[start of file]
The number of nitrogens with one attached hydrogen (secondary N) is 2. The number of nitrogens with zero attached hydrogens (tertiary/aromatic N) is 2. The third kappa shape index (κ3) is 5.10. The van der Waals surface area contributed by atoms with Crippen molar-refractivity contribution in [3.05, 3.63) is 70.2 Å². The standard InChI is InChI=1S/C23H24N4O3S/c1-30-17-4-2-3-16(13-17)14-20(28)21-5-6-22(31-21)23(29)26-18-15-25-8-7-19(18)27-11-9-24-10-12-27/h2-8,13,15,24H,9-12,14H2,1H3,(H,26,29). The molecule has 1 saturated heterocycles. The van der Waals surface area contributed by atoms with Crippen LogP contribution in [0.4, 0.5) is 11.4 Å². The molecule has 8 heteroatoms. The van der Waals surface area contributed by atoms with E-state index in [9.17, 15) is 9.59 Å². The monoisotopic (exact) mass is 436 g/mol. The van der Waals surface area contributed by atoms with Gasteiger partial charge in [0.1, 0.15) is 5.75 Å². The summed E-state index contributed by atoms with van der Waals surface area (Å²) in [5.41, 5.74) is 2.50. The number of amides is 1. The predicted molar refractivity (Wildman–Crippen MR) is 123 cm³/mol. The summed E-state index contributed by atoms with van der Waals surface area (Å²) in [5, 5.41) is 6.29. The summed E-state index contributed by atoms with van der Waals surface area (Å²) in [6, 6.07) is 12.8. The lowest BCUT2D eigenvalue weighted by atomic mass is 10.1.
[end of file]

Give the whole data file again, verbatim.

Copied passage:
The number of nitrogens with one attached hydrogen (secondary N) is 2. The number of nitrogens with zero attached hydrogens (tertiary/aromatic N) is 2. The third kappa shape index (κ3) is 5.10. The van der Waals surface area contributed by atoms with Crippen molar-refractivity contribution in [3.05, 3.63) is 70.2 Å². The standard InChI is InChI=1S/C23H24N4O3S/c1-30-17-4-2-3-16(13-17)14-20(28)21-5-6-22(31-21)23(29)26-18-15-25-8-7-19(18)27-11-9-24-10-12-27/h2-8,13,15,24H,9-12,14H2,1H3,(H,26,29). The molecule has 1 saturated heterocycles. The van der Waals surface area contributed by atoms with Crippen LogP contribution in [0.4, 0.5) is 11.4 Å². The molecule has 8 heteroatoms. The van der Waals surface area contributed by atoms with E-state index in [9.17, 15) is 9.59 Å². The monoisotopic (exact) mass is 436 g/mol. The van der Waals surface area contributed by atoms with Gasteiger partial charge in [0.1, 0.15) is 5.75 Å². The summed E-state index contributed by atoms with van der Waals surface area (Å²) in [5.41, 5.74) is 2.50. The number of amides is 1. The predicted molar refractivity (Wildman–Crippen MR) is 123 cm³/mol. The summed E-state index contributed by atoms with van der Waals surface area (Å²) in [5, 5.41) is 6.29. The summed E-state index contributed by atoms with van der Waals surface area (Å²) in [6, 6.07) is 12.8. The lowest BCUT2D eigenvalue weighted by atomic mass is 10.1.